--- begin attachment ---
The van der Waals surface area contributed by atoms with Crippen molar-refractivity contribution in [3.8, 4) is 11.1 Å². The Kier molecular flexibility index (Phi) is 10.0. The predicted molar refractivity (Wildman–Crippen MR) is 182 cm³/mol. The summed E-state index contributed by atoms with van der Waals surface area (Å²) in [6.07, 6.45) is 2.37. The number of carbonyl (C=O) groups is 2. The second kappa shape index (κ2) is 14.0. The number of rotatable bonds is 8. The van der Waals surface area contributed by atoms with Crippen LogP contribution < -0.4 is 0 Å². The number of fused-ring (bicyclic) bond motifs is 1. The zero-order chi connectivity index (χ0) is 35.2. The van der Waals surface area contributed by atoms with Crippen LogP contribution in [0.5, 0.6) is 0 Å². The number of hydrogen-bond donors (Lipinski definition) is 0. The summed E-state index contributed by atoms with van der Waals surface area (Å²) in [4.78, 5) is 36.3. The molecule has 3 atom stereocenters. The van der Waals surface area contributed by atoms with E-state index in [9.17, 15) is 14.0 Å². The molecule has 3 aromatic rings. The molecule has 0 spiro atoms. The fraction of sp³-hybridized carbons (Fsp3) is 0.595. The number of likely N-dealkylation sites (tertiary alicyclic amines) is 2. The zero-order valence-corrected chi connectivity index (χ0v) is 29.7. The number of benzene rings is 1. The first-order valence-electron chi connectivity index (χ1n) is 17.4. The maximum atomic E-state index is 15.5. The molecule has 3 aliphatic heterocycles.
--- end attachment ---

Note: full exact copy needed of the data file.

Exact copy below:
The van der Waals surface area contributed by atoms with Crippen molar-refractivity contribution in [3.8, 4) is 11.1 Å². The Kier molecular flexibility index (Phi) is 10.0. The predicted molar refractivity (Wildman–Crippen MR) is 182 cm³/mol. The summed E-state index contributed by atoms with van der Waals surface area (Å²) in [6.07, 6.45) is 2.37. The number of carbonyl (C=O) groups is 2. The second kappa shape index (κ2) is 14.0. The number of rotatable bonds is 8. The van der Waals surface area contributed by atoms with Crippen LogP contribution < -0.4 is 0 Å². The number of fused-ring (bicyclic) bond motifs is 1. The zero-order chi connectivity index (χ0) is 35.2. The van der Waals surface area contributed by atoms with Crippen LogP contribution in [0.5, 0.6) is 0 Å². The number of hydrogen-bond donors (Lipinski definition) is 0. The summed E-state index contributed by atoms with van der Waals surface area (Å²) in [4.78, 5) is 36.3. The molecule has 3 atom stereocenters. The van der Waals surface area contributed by atoms with E-state index in [9.17, 15) is 14.0 Å². The molecule has 3 aromatic rings. The molecule has 0 spiro atoms. The fraction of sp³-hybridized carbons (Fsp3) is 0.595. The number of likely N-dealkylation sites (tertiary alicyclic amines) is 2. The zero-order valence-corrected chi connectivity index (χ0v) is 29.7. The number of benzene rings is 1. The first-order valence-electron chi connectivity index (χ1n) is 17.4. The maximum atomic E-state index is 15.5. The molecule has 3 aliphatic heterocycles.